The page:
48% of Job Seekers Are Frustrated. Do These 3 Things if You're 1 of Them

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It's a tough time to be looking for work. If you've been having a hard time, here are some different tactics to try.

Though the U.S. economy has not yet fully recovered from the impact of the pandemic, there are still jobs to be had. In fact, in May of 2021, there were 9.2 million job openings, according to the U.S. Bureau of Labor Statistics.

Still, many job seekers are having a hard time finding the right role in today's market. In fact, in a recent FlexJobs survey, 48% of those looking for work said they're frustrated with the job search process. If you're part of that statistic, here are a few tactics to try.

1. Network like crazy

Spending your days combing through online job listings may only get you so far in finding the right roles to apply for. In addition to that, carve out some time in your schedule to network. Pick up the phone and contact old coworkers. See what they're up to and ask if they can loop you in on any job opportunities they know about.

Then, repeat the process with your friends, former college professors, neighbors, and extended family members. If you can't call everyone you know individually (which, let's face it, is probably the case), craft an email letting your contacts know what sort of role you're looking for and what experience you already have. The key is to reach as many people as possible so they can help you with your job search.

2. Rethink your resume and cover letter

It may be the case that you're looking for a career change. And that's something that could prove quite rewarding. But if your resume and cover letter are geared toward the type of job you used to have (or currently have), then they may not get you in the door at the type of company you want.

If you've been having difficulty with your job search, it may be time to revisit your resume. Take a look and see if the skills you're highlighting match the jobs you're hoping to get. Similarly, if your cover letter is a fairly boilerplate note that talks about what a hard worker you are, crank it up a notch. Go into detail about some of the things you're passionate about. And if you're looking to make a big change, explain why that is.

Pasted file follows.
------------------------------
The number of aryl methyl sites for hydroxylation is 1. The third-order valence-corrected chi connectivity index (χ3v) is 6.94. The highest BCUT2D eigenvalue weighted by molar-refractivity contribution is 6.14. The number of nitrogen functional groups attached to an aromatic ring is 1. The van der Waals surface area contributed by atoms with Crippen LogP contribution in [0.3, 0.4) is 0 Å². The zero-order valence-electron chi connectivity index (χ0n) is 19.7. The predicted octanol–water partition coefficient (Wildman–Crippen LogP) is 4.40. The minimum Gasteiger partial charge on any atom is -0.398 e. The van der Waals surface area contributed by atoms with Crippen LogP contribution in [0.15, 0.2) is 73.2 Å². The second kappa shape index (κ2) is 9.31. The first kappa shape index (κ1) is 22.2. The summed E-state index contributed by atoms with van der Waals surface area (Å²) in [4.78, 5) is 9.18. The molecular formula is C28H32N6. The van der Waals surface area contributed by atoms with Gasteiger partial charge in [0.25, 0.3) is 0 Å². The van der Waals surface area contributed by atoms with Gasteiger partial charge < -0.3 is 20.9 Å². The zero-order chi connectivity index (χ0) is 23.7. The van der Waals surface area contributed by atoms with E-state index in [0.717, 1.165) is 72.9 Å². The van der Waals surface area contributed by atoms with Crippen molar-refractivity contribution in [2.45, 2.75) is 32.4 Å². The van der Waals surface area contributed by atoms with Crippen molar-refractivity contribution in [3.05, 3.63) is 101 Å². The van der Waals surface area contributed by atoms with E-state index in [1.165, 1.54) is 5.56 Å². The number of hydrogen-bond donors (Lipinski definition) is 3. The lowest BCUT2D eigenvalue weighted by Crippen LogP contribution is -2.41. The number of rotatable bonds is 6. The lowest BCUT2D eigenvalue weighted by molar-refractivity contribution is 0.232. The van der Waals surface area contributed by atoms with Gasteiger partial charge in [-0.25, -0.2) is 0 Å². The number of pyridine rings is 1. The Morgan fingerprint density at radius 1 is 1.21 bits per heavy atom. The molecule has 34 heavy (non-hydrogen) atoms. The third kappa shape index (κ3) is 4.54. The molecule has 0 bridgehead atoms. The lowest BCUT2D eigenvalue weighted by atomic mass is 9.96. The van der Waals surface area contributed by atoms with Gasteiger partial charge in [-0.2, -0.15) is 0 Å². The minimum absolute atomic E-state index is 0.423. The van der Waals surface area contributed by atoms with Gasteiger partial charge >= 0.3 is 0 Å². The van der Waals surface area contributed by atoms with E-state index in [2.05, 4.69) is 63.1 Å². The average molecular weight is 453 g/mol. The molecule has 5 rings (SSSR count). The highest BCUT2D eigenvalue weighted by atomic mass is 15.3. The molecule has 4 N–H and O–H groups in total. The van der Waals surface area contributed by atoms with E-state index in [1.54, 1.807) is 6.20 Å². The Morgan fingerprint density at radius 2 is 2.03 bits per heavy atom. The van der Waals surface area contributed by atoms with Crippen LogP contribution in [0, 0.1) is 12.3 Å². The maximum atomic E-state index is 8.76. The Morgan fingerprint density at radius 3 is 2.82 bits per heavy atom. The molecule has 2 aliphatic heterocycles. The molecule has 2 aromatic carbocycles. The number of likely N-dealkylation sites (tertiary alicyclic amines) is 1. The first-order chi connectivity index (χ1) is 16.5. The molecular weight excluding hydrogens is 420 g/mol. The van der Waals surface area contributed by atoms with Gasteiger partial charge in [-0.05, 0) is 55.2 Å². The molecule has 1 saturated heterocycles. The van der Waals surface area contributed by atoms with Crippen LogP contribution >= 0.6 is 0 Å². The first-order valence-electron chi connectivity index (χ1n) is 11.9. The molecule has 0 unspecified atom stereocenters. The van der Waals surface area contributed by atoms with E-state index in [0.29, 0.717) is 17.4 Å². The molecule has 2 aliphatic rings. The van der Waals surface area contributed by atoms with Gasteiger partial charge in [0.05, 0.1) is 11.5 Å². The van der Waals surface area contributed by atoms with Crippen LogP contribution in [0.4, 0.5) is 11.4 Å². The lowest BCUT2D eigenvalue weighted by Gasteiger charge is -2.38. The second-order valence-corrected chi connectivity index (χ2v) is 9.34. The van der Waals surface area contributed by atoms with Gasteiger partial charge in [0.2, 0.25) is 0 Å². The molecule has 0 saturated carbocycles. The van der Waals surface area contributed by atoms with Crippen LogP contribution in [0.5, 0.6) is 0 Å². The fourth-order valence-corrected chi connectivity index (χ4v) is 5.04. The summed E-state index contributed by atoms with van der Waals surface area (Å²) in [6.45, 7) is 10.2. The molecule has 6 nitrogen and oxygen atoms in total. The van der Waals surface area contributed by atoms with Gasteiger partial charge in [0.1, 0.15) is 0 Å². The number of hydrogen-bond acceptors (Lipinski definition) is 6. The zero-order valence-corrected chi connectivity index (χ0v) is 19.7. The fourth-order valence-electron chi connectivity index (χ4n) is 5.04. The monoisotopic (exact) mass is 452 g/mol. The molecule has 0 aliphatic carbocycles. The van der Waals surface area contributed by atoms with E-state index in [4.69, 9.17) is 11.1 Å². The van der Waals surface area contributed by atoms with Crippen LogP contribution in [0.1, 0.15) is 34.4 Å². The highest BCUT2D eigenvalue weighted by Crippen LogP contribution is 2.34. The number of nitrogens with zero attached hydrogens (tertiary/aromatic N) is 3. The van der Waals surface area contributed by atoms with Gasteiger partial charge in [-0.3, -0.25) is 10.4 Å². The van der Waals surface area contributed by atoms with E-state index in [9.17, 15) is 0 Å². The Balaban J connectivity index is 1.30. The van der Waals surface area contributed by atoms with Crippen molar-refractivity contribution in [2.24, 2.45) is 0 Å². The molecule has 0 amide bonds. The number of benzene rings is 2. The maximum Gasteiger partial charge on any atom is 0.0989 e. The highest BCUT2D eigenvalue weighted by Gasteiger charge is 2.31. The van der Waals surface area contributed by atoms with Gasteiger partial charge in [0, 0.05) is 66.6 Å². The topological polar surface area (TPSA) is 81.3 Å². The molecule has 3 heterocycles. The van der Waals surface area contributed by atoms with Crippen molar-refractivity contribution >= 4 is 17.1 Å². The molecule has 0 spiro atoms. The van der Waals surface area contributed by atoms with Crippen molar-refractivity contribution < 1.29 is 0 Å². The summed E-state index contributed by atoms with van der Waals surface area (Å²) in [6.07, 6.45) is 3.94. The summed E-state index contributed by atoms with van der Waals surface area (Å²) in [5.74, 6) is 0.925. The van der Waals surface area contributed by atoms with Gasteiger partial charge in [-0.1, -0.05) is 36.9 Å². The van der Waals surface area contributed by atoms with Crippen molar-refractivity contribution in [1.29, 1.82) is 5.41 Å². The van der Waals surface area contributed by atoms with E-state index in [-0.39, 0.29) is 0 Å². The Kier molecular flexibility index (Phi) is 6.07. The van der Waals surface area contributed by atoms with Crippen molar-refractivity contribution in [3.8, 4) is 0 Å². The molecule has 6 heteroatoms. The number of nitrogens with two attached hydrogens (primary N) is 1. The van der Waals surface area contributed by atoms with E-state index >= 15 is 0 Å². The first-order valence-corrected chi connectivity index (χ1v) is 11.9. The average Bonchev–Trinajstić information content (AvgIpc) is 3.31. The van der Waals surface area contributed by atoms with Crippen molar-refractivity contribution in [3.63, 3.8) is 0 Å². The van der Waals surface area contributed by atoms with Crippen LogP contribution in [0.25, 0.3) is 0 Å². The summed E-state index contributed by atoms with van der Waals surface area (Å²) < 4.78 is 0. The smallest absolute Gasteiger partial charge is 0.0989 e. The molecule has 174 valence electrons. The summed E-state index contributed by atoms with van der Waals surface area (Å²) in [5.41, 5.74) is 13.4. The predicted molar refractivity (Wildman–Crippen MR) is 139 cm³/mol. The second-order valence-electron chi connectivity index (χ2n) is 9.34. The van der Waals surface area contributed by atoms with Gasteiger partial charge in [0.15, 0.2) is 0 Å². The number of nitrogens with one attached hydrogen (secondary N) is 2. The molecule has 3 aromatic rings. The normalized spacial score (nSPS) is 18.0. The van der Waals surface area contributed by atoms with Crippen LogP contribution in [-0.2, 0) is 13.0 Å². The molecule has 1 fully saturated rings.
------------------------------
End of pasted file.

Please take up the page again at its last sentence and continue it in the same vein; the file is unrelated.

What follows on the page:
3. Consider starting your own business

Though there are clearly a lot of open jobs available, that doesn't mean you'll have an easy time finding the specific one you want. But if you know what that role looks like, why not create it yourself?

Say you'd really like to work for a PR firm but none seem to be hiring. If you have the skills, start your own PR business.

Now it may take you some time to build up a client base, and you may need to work a different job temporarily on a part-time basis to generate some earnings. For example, you may need to drive for a ride-hailing company a few hours a day to have some money coming in -- unless you have a healthy savings account you can dip into while you get your business off the ground. The point, though, is that if you're not finding the right opportunities, make them happen yourself.

Finding a new job can be a frustrating experience even in the best of times. If you've been struggling, try changing your approach. It could pave the way to success -- and a rewarding role that you're able to stick with for a long time.

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